FIG. 6 is a diagram of a distribution grid with installed power management systems 510, 600, and 606, several of which are connected to a control terminal 514 across two zones 602 and 604. The connection of these power management systems 600 to grid sites 508 creates a microgrid in the utility distribution grid. A microgrid may be comprised of energy storage devices, power management controllers, energy generation devices, loads, meters, sensors, control terminals or servers, and other associated electronic devices that may be connected to at least temporarily provide and consume power without connection to a utility distribution grid. Controllers may curtail loads, meaning the consumption of the loads is turned off, set to follow a duty cycle, or turned down on average over time in some other way. Curtailable loads are those loads which the controller may curtail. Preferably, curtailable loads are loads that are not detrimentally affected when they are curtailed, or they are loads that, when curtailed, have a minimal impact on the normal operations of the site over time. For example, a preferable curtailable load may be a freezer, where the freezer may be turned off for a short time to decrease load at the site, but the goods in the freezer are not significantly warmed up during that time and the freezer may turn on again after curtailment to keep the goods from spoiling. The microgrid may be located at a single grid site (e.g., a grid site 508 with power management system 601 connected), across multiple connected grid sites with power management systems (e.g., grid sites 508 with power management systems 606), and/or grid sites across a zone (e.g., zones 602 and 604) or multiple zones with a control terminal 514 acting as a network controller connecting them together. If a microgrid does not have a dedicated control terminal, such as the microgrid of power management systems 606 and their associated grid sites, one or more controllers of the power management systems 606 may be tasked with coordinating the power consumption and charge/discharge of energy storage devices in the microgrid. These power management systems 606 may also have a network connection which may allow microgrid operations to be automated through links to a utility distribution grid control center or microgrid control center.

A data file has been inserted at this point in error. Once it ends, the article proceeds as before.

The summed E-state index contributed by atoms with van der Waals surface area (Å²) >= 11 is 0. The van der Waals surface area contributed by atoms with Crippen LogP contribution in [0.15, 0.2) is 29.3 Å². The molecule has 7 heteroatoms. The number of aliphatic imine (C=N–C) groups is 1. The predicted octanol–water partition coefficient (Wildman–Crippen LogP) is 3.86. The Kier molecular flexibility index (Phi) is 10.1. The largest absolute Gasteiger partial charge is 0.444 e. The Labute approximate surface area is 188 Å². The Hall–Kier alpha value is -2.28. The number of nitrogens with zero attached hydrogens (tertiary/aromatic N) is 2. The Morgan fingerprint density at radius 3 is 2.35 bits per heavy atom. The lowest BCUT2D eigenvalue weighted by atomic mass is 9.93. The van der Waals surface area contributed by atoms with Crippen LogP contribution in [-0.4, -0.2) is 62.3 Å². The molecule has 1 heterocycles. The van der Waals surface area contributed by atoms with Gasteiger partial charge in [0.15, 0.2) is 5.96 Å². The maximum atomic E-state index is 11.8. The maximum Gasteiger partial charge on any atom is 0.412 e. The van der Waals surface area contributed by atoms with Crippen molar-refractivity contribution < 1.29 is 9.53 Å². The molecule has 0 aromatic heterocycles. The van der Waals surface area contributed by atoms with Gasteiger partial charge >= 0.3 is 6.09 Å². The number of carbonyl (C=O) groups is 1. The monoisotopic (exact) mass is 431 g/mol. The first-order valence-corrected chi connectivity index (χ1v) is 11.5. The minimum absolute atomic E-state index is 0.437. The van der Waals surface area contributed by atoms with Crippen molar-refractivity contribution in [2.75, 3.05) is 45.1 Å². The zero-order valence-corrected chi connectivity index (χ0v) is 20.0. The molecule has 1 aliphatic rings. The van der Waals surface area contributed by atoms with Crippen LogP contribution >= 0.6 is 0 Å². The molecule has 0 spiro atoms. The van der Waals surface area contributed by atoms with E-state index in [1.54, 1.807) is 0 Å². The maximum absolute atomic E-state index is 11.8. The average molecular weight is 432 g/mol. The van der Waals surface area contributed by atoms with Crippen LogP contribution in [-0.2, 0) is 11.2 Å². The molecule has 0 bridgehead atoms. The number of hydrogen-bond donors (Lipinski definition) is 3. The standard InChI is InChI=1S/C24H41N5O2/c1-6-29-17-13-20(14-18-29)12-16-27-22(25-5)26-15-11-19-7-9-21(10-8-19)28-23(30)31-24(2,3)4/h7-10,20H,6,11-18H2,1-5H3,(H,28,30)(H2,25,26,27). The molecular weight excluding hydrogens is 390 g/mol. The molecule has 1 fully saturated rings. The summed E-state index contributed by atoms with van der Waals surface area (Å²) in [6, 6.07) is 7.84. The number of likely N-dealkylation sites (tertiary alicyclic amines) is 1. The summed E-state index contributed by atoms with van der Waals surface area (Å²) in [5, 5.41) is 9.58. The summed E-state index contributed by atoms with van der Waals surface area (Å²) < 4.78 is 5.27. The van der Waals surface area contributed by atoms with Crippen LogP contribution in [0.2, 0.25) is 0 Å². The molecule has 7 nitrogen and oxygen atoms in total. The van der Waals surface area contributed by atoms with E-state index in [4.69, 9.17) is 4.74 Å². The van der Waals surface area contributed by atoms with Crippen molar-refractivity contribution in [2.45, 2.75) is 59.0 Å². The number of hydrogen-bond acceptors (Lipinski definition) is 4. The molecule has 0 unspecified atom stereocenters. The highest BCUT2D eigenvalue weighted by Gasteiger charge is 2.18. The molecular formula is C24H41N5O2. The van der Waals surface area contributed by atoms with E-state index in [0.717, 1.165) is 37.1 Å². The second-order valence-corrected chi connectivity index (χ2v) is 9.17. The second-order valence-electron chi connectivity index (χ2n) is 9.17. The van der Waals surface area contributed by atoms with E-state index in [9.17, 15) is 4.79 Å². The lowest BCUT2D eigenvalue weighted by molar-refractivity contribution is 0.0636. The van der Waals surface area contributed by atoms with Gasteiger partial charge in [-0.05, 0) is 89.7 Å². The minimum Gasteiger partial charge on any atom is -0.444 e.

Mobile power management systems 608 may also be integrated in a zone (e.g., zone 604) to supplement the local generation or energy storage in the zone. Mobile systems 608 may have a wired or wireless link to a control terminal 514, as shown by a dashed line between the two in FIG. 6, or may operate independent of a control terminal. Wireless links may include wireless transmissions such as cellular, wife, radio, RF, infrared transmission, ultraviolet transmission, optical transmission, laser, electromagnetic transmission, wireless broadband, wireless Ethernet, Bluetooth®, Zigbee®, and other common means of transmission of information. With mobile power management systems, energy storage discharge or curtailment capability may be movably provided between zones or between sites within a zone for demand response and load leveling actions that are more flexible and adaptable to the needs of the zone at a given time.

FIG. 7 is a diagram of a distribution grid with installed power management systems, several of which are connected to a control terminal across two zones 602 and 604, and a network link 700 is used to connect some of the power management systems 702 to the control terminal 514. A network link 700 may allow power management systems 702 to connect to a control terminal 514 over long distances and may consolidate information from the power management systems 702 to send to the control terminal 514 in a single signal, or it may distribute or redistribute commands from the control terminal 514 to multiple recipients. The network link 700 may include a router, switching device, signal processor, computer, electrical relay, or other structure with input and output capability for transmitting information. The signals sent from the control terminal 514 to the power management systems 702 may be sent by wired or wireless transmission, and a network link 700 may be used to switch the means of transmission after a signal has been sent from the 514 to the network link 700. This may allow the control terminal 514 to contact an increased number of zones (e.g., 602 and 604) without requiring a wired connection to each power management system 702. Mobile power management systems 704 that are connected in remote areas may benefit from network links that relay information over longer distances so that they do not need to have high-power transmitters to communicate with a control terminal or network operations center.